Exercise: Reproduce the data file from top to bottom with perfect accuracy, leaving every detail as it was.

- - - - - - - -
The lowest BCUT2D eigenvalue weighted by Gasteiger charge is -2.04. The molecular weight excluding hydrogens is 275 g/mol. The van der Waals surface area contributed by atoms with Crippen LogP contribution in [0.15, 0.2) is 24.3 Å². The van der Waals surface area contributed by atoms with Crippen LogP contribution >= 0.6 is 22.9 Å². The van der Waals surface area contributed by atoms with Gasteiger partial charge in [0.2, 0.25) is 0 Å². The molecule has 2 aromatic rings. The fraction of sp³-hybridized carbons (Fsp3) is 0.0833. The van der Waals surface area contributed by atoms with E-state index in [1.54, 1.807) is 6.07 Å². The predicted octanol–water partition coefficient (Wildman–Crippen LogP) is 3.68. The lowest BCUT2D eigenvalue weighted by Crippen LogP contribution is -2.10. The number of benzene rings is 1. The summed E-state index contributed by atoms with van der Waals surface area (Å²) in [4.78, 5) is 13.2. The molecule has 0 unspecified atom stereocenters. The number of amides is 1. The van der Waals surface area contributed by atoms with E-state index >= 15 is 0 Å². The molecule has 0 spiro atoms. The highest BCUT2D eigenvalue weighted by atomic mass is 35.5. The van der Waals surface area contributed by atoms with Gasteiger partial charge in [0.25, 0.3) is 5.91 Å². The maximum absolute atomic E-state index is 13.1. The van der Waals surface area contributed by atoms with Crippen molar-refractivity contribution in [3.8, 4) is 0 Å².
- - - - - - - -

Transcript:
The lowest BCUT2D eigenvalue weighted by Gasteiger charge is -2.04. The molecular weight excluding hydrogens is 275 g/mol. The van der Waals surface area contributed by atoms with Crippen LogP contribution in [0.15, 0.2) is 24.3 Å². The van der Waals surface area contributed by atoms with Crippen LogP contribution >= 0.6 is 22.9 Å². The van der Waals surface area contributed by atoms with Gasteiger partial charge in [0.2, 0.25) is 0 Å². The molecule has 2 aromatic rings. The fraction of sp³-hybridized carbons (Fsp3) is 0.0833. The van der Waals surface area contributed by atoms with E-state index in [1.54, 1.807) is 6.07 Å². The predicted octanol–water partition coefficient (Wildman–Crippen LogP) is 3.68. The lowest BCUT2D eigenvalue weighted by Crippen LogP contribution is -2.10. The number of benzene rings is 1. The summed E-state index contributed by atoms with van der Waals surface area (Å²) in [4.78, 5) is 13.2. The molecule has 0 unspecified atom stereocenters. The number of amides is 1. The van der Waals surface area contributed by atoms with E-state index >= 15 is 0 Å². The molecule has 0 spiro atoms. The highest BCUT2D eigenvalue weighted by atomic mass is 35.5. The van der Waals surface area contributed by atoms with Gasteiger partial charge in [0.25, 0.3) is 5.91 Å². The maximum absolute atomic E-state index is 13.1. The van der Waals surface area contributed by atoms with Crippen molar-refractivity contribution in [3.8, 4) is 0 Å².